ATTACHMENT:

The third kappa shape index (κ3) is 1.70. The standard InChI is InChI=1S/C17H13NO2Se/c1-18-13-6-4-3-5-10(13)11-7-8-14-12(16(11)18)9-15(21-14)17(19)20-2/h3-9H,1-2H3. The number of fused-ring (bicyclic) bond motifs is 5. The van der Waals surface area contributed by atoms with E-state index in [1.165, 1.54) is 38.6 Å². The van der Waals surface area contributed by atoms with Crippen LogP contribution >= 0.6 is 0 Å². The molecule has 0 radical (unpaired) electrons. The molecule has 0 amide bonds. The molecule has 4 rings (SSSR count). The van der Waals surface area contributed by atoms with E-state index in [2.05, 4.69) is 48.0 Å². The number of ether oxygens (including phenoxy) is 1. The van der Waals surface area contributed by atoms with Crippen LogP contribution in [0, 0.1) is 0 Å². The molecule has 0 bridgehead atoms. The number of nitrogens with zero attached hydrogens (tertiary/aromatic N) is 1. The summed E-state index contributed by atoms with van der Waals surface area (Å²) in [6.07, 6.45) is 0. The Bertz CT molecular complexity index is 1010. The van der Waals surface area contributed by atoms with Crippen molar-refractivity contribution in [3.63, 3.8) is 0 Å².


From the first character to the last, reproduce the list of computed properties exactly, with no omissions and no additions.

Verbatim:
The third kappa shape index (κ3) is 1.70. The standard InChI is InChI=1S/C17H13NO2Se/c1-18-13-6-4-3-5-10(13)11-7-8-14-12(16(11)18)9-15(21-14)17(19)20-2/h3-9H,1-2H3. The number of fused-ring (bicyclic) bond motifs is 5. The van der Waals surface area contributed by atoms with E-state index in [1.165, 1.54) is 38.6 Å². The van der Waals surface area contributed by atoms with Crippen LogP contribution >= 0.6 is 0 Å². The molecule has 0 radical (unpaired) electrons. The molecule has 0 amide bonds. The molecule has 4 rings (SSSR count). The van der Waals surface area contributed by atoms with E-state index in [2.05, 4.69) is 48.0 Å². The number of ether oxygens (including phenoxy) is 1. The van der Waals surface area contributed by atoms with Crippen LogP contribution in [0, 0.1) is 0 Å². The molecule has 0 bridgehead atoms. The number of nitrogens with zero attached hydrogens (tertiary/aromatic N) is 1. The summed E-state index contributed by atoms with van der Waals surface area (Å²) in [6.07, 6.45) is 0. The Bertz CT molecular complexity index is 1010. The van der Waals surface area contributed by atoms with Crippen molar-refractivity contribution in [3.63, 3.8) is 0 Å².